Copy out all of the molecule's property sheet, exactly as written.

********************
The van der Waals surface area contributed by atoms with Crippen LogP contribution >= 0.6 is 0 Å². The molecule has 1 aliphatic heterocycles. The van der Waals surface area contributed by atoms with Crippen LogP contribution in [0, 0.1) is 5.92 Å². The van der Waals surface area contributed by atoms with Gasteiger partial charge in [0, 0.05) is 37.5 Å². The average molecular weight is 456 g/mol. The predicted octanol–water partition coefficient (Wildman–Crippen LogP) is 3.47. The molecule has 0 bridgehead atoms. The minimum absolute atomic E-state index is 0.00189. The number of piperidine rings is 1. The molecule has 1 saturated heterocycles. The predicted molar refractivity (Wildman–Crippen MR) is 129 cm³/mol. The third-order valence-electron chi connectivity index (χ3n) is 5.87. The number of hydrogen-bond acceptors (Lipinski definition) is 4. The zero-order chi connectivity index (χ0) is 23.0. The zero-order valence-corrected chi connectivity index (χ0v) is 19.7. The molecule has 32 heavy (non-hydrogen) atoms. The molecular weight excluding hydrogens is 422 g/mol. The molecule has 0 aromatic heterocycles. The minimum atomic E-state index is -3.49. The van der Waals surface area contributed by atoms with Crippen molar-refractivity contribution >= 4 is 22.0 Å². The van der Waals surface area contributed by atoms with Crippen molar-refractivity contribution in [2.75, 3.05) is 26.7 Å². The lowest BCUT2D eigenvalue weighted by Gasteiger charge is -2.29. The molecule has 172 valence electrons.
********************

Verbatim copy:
The van der Waals surface area contributed by atoms with Crippen LogP contribution >= 0.6 is 0 Å². The molecule has 1 aliphatic heterocycles. The van der Waals surface area contributed by atoms with Crippen LogP contribution in [0, 0.1) is 5.92 Å². The van der Waals surface area contributed by atoms with Gasteiger partial charge in [0, 0.05) is 37.5 Å². The average molecular weight is 456 g/mol. The predicted octanol–water partition coefficient (Wildman–Crippen LogP) is 3.47. The molecule has 0 bridgehead atoms. The minimum absolute atomic E-state index is 0.00189. The number of piperidine rings is 1. The molecule has 1 saturated heterocycles. The predicted molar refractivity (Wildman–Crippen MR) is 129 cm³/mol. The third-order valence-electron chi connectivity index (χ3n) is 5.87. The number of hydrogen-bond acceptors (Lipinski definition) is 4. The zero-order chi connectivity index (χ0) is 23.0. The zero-order valence-corrected chi connectivity index (χ0v) is 19.7. The molecule has 32 heavy (non-hydrogen) atoms. The molecular weight excluding hydrogens is 422 g/mol. The molecule has 0 aromatic heterocycles. The minimum atomic E-state index is -3.49. The van der Waals surface area contributed by atoms with Crippen molar-refractivity contribution >= 4 is 22.0 Å². The van der Waals surface area contributed by atoms with Crippen molar-refractivity contribution in [2.75, 3.05) is 26.7 Å². The lowest BCUT2D eigenvalue weighted by Gasteiger charge is -2.29. The molecule has 172 valence electrons.